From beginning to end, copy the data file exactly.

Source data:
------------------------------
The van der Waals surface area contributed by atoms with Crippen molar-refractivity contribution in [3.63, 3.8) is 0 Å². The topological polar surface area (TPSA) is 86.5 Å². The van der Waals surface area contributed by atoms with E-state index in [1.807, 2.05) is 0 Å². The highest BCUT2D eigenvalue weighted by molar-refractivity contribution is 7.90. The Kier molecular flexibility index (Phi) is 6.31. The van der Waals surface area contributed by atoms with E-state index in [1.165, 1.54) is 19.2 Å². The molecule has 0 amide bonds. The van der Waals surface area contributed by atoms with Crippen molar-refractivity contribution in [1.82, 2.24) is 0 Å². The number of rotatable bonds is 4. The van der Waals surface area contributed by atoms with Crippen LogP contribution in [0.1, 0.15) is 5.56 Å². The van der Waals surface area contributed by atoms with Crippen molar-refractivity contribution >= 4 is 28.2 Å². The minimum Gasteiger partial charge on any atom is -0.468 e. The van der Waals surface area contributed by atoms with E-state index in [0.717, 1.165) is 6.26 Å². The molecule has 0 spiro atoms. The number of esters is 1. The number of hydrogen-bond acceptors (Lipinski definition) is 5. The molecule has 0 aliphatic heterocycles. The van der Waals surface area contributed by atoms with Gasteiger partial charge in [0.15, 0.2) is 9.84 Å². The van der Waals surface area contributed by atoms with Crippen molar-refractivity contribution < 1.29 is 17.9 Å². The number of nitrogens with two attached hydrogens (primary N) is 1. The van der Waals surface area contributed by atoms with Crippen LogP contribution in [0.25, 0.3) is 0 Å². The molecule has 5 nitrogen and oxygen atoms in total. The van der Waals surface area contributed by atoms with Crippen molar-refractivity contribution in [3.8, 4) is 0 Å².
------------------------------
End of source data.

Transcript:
The van der Waals surface area contributed by atoms with Crippen molar-refractivity contribution in [3.63, 3.8) is 0 Å². The topological polar surface area (TPSA) is 86.5 Å². The van der Waals surface area contributed by atoms with E-state index in [1.807, 2.05) is 0 Å². The highest BCUT2D eigenvalue weighted by molar-refractivity contribution is 7.90. The Kier molecular flexibility index (Phi) is 6.31. The van der Waals surface area contributed by atoms with E-state index in [1.165, 1.54) is 19.2 Å². The molecule has 0 amide bonds. The van der Waals surface area contributed by atoms with Crippen molar-refractivity contribution in [1.82, 2.24) is 0 Å². The number of rotatable bonds is 4. The van der Waals surface area contributed by atoms with Crippen LogP contribution in [0.1, 0.15) is 5.56 Å². The van der Waals surface area contributed by atoms with Crippen molar-refractivity contribution >= 4 is 28.2 Å². The minimum Gasteiger partial charge on any atom is -0.468 e. The van der Waals surface area contributed by atoms with E-state index in [0.717, 1.165) is 6.26 Å². The molecule has 0 spiro atoms. The number of esters is 1. The number of hydrogen-bond acceptors (Lipinski definition) is 5. The molecule has 0 aliphatic heterocycles. The van der Waals surface area contributed by atoms with Gasteiger partial charge in [0.15, 0.2) is 9.84 Å². The van der Waals surface area contributed by atoms with Crippen molar-refractivity contribution < 1.29 is 17.9 Å². The number of nitrogens with two attached hydrogens (primary N) is 1. The van der Waals surface area contributed by atoms with Crippen LogP contribution in [0.25, 0.3) is 0 Å². The molecule has 5 nitrogen and oxygen atoms in total. The van der Waals surface area contributed by atoms with Crippen molar-refractivity contribution in [3.8, 4) is 0 Å².